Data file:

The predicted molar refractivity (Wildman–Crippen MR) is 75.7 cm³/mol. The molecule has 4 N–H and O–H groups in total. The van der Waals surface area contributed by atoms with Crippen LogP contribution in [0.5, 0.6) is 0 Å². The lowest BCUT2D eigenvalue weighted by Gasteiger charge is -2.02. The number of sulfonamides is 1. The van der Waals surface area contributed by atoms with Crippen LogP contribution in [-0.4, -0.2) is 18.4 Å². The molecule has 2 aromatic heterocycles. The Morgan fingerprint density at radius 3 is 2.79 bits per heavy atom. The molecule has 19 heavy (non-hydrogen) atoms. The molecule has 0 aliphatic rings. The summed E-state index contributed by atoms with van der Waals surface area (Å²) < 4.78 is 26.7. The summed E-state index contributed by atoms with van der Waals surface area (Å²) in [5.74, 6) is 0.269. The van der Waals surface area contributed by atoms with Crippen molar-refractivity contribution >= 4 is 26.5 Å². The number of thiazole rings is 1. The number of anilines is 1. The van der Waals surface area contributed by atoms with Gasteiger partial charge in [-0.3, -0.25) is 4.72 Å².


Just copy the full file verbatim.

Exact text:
The predicted molar refractivity (Wildman–Crippen MR) is 75.7 cm³/mol. The molecule has 4 N–H and O–H groups in total. The van der Waals surface area contributed by atoms with Crippen LogP contribution in [0.5, 0.6) is 0 Å². The lowest BCUT2D eigenvalue weighted by Gasteiger charge is -2.02. The number of sulfonamides is 1. The van der Waals surface area contributed by atoms with Crippen LogP contribution in [-0.4, -0.2) is 18.4 Å². The molecule has 2 aromatic heterocycles. The Morgan fingerprint density at radius 3 is 2.79 bits per heavy atom. The molecule has 19 heavy (non-hydrogen) atoms. The molecule has 0 aliphatic rings. The summed E-state index contributed by atoms with van der Waals surface area (Å²) < 4.78 is 26.7. The summed E-state index contributed by atoms with van der Waals surface area (Å²) in [5.74, 6) is 0.269. The van der Waals surface area contributed by atoms with Crippen molar-refractivity contribution >= 4 is 26.5 Å². The number of thiazole rings is 1. The number of anilines is 1. The van der Waals surface area contributed by atoms with Gasteiger partial charge in [-0.3, -0.25) is 4.72 Å².